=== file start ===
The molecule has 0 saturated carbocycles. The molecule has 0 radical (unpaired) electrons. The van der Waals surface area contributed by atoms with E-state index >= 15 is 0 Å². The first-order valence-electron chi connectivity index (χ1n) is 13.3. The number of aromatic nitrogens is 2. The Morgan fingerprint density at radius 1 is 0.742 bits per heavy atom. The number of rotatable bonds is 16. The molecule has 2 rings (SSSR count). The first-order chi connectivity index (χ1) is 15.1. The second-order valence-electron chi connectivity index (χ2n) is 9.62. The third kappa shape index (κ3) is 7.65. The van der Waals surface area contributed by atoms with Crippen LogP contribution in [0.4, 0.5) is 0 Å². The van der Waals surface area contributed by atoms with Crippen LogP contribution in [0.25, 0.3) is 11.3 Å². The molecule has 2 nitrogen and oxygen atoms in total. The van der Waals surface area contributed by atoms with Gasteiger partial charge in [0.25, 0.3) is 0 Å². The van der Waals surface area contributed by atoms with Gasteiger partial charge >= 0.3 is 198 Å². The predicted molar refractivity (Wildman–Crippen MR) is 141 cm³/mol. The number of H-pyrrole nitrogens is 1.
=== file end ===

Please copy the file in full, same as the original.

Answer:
The molecule has 0 saturated carbocycles. The molecule has 0 radical (unpaired) electrons. The van der Waals surface area contributed by atoms with E-state index >= 15 is 0 Å². The first-order valence-electron chi connectivity index (χ1n) is 13.3. The number of aromatic nitrogens is 2. The Morgan fingerprint density at radius 1 is 0.742 bits per heavy atom. The number of rotatable bonds is 16. The molecule has 2 rings (SSSR count). The first-order chi connectivity index (χ1) is 15.1. The second-order valence-electron chi connectivity index (χ2n) is 9.62. The third kappa shape index (κ3) is 7.65. The van der Waals surface area contributed by atoms with Crippen LogP contribution in [0.4, 0.5) is 0 Å². The van der Waals surface area contributed by atoms with Crippen LogP contribution in [0.25, 0.3) is 11.3 Å². The molecule has 2 nitrogen and oxygen atoms in total. The van der Waals surface area contributed by atoms with Gasteiger partial charge in [0.25, 0.3) is 0 Å². The van der Waals surface area contributed by atoms with Gasteiger partial charge >= 0.3 is 198 Å². The predicted molar refractivity (Wildman–Crippen MR) is 141 cm³/mol. The number of H-pyrrole nitrogens is 1.